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Jakub Gutenbaum collection

Document | Not Digitized | Accession Number: 2001.292.1

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    Consists of nine photographs depicting the donor and his family before the war in Warsaw and Rytro, Poland; a registration certification, issued in Prague, Czechoslovakia on 12 June 1945, by the Czechoslovak Repatriation Office, stating that the bearer, Jakub Gutenbaum, born 7 Aug.1929 is returning to Warsaw, Poland, traveling from the Buchenwald Concentration camp; and a certificate, issued by a hospital in Prague, Czechoslovakia, on 6 June 1945, stating that Jakub Gutenbaum was free of infectious disease and lice.
    creation:  1925-1945
    Credit Line
    United States Holocaust Memorial Museum Collection, Gift of Jakub Gutenbaum
    Collection Creator
    Jakub Gutenbaum
    Jakub Gutenbaum was born on August 17, 1929 in Warsaw, Poland. His father, Aron Gutenbaum (born in 1906) was a teacher in a Jewish Community’s school, located on 28 Śliska Street in Warsaw. Jakub’s mother, Rywa Potrzebucka Gutenbaum (born 1912) worked as a teacher in the same school. Jakub attended an elementary school on Waliców Street “Zgromadzenie Kupców”. Jakub’s younger brother, Chaim Gutenbaum, who was born in 1932, didn’t attend school before the war. The family lived on 42 Żelazna Street. The parents spoke Yiddish between themselves and Polish with their two sons. In December 1939 Aron Gutenbaum, who was a known social activist fled the German occupied Poland to Kowel, which was under the Soviet administration. As a result of his refusing the Soviet citizenship he was deported to Novosibirsk. The last communication from him arrived in the form of a postcard in the summer of 1940. Aron Gutenbaum died of exhaustion in a Soviet labor camp. In November 1940 Rywa and her two small sons were forced to move into the Warsaw ghetto. They moved in with Jakub’s maternal aunt, Fryda Belgrad. They lived at first on 6 Franciszkanska Street and later, after the reduction of the ghetto, they were forced to move to 29 Zamenhof Street. Rywa worked in the hospital on Leszno Street and Jakub got a job as a messenger boy in the education department of the Judenrat. Jakub received a limited amount of schooling organized by the so-called “Block Committee” in the ghetto. In July 1942, during the mass deportations from the Warsaw ghetto, Rywa Gutenbaum and her two young sons were living on Dzika Street, close to the Umschlagplatz. They hid in the attic together with a dozen of other Jews. Through the small window in the attic Rywa Gutenbaum noticed Dr. Korczak and his charges held at the Umschlagplatz. The German soldiers fired occasional shots in the direction of this window. In October 1942, after the end of the mass deportations, Jakub started to sell cigarettes in the streets of the ghetto. He remembers well that he was wearing his father’s pants and shirt. Jakub was trading old clothing for bread and cigarettes through the Jews, who were taken to forced labor outside of the ghetto. The cigarettes were a popular item and Jakub could help with feeding his mother and brother. In January 1943 deportations were renewed. Jakub and Chaim were hiding in a dish cupboard (pantry). Jakub found a book there by Franz Werfel, “The Forty Days of Musa Dagh” (describing the war between the Turks and the Armenians in 1915 and the heroic resistance of the Armenians), which he constantly read and reread while he was hiding. On April 19th 1943 the Warsaw ghetto uprising started and Rywa Gutenbaum, Jakub and Chaim hid in a bunker on Zamenhof Street. They used carbide lamps. Carbide crystals combined with water produce poisonous gas. The Germans flooded the bunker with water and the hiding Jews were forced to throw out the carbide sacks to avoid gas poisoning. From this moment on the hiding Jews were in total darkness. The Germans burned out the building above the bunker in which Jakub and his family was hiding. The walls of the bunker became burning hot and the Jews lied undressed on the floor. Despite the horrific conditions no one was ready to surrender and leave the bunker. The Germans discovered the hiding place and forced the Jews out. They were forced, under heavily armed guard to march to the Umschlagplatz. On May 1, 1943 Jakub, his brother and mother were deported to the Majdanek death camp. Jakub was separated immediately from his mother and younger brother Chaim. He was selected for labor and they were selected for death. Two months later, on June 25, 1943 Jakub was transferred to the Skarżysko Kamienna slave labor camp. The fourteen-years-old Jakub worked in a factory “Werk C”. In March 1944 he contracted typhus and was put in the camp infirmary, from which only very few emerged. Stella and Adela, two Jewish prisoners, who worked next to Jakub in the factory, came to visit him in the infirmary and brought him a cube of sugar as a gift. Jakub considers this gesture as life saving till today. In August 1944 Jakub was transferred to the Buchenwald concentration camp and after two weeks he was transferred to Schlieben ammunition factory. On April 15, 1945 Jakub and other prisoners were forced on a death march to Theresienstadt. On May 8, 1945, at the age of fifteen, Jakub Gutenbaum was liberated by the soldiers of the Red Army. He returned to Poland and lived in a Jewish orphanage in Lodz. After graduation from high school Jakub studied Electrical Engineering in Moscow, USSR. Upon his return to Poland he married Irena in 1960. Their son Adam was born in 1963. Jakub Gutenbaum is a professor of automatics and applied mathematics. He is one of the founders of the “Children of the Holocaust” organization in Poland and currently serves as its chairman.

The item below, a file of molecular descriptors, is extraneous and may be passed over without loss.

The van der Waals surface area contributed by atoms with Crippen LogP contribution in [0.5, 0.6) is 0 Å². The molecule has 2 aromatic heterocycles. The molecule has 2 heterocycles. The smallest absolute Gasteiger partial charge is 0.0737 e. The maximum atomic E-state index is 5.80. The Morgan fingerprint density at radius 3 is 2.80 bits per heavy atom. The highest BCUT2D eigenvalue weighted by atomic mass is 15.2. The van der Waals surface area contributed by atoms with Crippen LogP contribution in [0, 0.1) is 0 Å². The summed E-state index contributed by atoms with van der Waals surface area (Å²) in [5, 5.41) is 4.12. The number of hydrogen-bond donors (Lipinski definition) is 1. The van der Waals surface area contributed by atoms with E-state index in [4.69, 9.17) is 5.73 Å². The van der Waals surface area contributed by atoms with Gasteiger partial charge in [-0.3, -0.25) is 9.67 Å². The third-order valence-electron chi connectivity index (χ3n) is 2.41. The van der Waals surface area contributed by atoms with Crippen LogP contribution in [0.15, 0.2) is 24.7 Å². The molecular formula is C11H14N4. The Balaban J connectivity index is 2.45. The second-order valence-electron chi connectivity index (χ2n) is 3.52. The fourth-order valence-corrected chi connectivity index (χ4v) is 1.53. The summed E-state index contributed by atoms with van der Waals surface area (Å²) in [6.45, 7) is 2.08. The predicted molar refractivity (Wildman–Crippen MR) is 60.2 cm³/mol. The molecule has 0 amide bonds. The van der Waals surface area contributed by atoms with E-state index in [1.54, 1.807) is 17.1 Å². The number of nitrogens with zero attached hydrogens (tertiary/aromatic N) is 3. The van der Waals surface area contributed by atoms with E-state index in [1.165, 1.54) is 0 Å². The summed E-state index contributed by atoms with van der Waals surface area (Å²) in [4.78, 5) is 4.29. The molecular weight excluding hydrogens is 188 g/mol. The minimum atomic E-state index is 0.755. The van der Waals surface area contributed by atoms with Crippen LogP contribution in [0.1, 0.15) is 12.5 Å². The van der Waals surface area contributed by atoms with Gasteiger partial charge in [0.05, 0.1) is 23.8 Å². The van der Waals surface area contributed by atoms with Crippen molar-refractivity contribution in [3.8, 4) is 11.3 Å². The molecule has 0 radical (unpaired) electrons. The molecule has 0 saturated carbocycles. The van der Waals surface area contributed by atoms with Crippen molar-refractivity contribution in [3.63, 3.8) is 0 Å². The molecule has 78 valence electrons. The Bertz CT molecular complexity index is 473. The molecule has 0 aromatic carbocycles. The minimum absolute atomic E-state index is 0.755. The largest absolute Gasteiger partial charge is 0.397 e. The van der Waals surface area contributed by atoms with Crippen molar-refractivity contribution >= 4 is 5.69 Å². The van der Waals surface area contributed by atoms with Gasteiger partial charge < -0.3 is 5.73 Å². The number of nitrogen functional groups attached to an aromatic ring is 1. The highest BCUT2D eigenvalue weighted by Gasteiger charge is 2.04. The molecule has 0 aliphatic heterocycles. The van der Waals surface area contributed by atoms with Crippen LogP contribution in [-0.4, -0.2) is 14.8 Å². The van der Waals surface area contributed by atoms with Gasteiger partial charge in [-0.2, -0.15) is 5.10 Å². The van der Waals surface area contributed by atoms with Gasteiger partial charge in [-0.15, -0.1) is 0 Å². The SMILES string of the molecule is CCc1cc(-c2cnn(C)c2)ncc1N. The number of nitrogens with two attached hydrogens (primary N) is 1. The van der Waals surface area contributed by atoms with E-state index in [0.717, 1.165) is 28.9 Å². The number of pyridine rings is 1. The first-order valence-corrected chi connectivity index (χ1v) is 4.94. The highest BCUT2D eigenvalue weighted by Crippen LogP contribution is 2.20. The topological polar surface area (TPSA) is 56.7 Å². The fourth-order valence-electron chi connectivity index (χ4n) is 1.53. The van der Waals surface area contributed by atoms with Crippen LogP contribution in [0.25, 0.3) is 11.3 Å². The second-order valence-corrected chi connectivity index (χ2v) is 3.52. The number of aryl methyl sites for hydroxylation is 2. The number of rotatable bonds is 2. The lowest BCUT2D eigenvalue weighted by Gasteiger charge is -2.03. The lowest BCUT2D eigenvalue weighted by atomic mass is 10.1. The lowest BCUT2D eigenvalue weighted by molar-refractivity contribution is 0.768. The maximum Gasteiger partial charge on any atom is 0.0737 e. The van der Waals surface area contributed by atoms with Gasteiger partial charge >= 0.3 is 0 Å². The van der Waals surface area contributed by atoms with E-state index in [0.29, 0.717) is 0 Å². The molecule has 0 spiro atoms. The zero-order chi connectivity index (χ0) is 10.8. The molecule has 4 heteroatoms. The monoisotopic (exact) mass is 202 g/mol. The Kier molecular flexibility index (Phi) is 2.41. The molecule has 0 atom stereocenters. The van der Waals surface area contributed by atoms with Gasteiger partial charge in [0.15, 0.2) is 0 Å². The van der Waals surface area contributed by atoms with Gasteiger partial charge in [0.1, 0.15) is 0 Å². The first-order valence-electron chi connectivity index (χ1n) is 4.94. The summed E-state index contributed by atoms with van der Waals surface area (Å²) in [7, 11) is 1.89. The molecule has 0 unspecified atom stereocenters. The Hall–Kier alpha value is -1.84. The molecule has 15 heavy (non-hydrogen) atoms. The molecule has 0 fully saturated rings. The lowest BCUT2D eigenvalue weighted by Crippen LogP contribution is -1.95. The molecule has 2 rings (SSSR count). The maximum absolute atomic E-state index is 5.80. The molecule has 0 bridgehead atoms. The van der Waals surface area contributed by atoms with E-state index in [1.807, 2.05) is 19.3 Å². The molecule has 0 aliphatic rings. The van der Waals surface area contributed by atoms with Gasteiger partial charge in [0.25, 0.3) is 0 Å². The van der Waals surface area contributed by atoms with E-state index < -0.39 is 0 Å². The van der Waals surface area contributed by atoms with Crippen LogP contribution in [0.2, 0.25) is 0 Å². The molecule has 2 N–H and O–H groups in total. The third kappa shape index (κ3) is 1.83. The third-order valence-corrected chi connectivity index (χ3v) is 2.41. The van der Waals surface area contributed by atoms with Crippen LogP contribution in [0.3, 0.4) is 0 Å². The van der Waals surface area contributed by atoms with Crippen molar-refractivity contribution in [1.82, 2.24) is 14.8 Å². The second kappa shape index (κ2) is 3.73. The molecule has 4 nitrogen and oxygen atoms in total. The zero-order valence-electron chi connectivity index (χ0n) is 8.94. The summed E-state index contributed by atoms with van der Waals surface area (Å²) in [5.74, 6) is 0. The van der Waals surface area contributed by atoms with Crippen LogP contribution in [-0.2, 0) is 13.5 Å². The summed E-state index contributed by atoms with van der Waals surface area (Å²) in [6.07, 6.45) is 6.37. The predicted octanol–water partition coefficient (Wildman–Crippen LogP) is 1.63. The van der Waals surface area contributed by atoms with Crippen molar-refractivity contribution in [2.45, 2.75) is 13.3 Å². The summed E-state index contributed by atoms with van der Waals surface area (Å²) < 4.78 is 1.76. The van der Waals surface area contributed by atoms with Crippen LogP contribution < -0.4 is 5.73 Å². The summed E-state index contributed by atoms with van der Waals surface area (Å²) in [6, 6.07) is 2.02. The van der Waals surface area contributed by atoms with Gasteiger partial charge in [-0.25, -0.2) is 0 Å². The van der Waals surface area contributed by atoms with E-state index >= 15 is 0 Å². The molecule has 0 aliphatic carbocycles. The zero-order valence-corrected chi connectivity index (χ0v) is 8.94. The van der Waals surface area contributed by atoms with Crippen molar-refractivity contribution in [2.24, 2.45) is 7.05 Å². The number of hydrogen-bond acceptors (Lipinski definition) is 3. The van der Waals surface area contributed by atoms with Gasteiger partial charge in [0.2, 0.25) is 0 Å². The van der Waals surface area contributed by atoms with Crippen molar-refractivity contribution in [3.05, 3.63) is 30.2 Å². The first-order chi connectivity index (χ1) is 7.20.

Physical Details

    Czech Russian English
    1 folder
    System of Arrangement
    The Jakub Gutenbaum collection is arranged in a single series.

    Rights & Restrictions

    Conditions on Access
    There are no known restrictions on access to this material.
    Conditions on Use
    Material(s) in this collection may be protected by copyright and/or related rights. You do not require further permission from the Museum to use this material. The user is solely responsible for making a determination as to if and how the material may be used.

    Keywords & Subjects

    Administrative Notes

    Dr. Jakub Gutenbaum donated the Jakub Gutenbaum collection to the United States Holocaust Memorial Museum in 2001.
    Funding Note
    The cataloging of this collection has been supported by a grant from the Conference on Jewish Material Claims Against Germany.
    Record last modified:
    2024-05-16 10:27:15
    This page: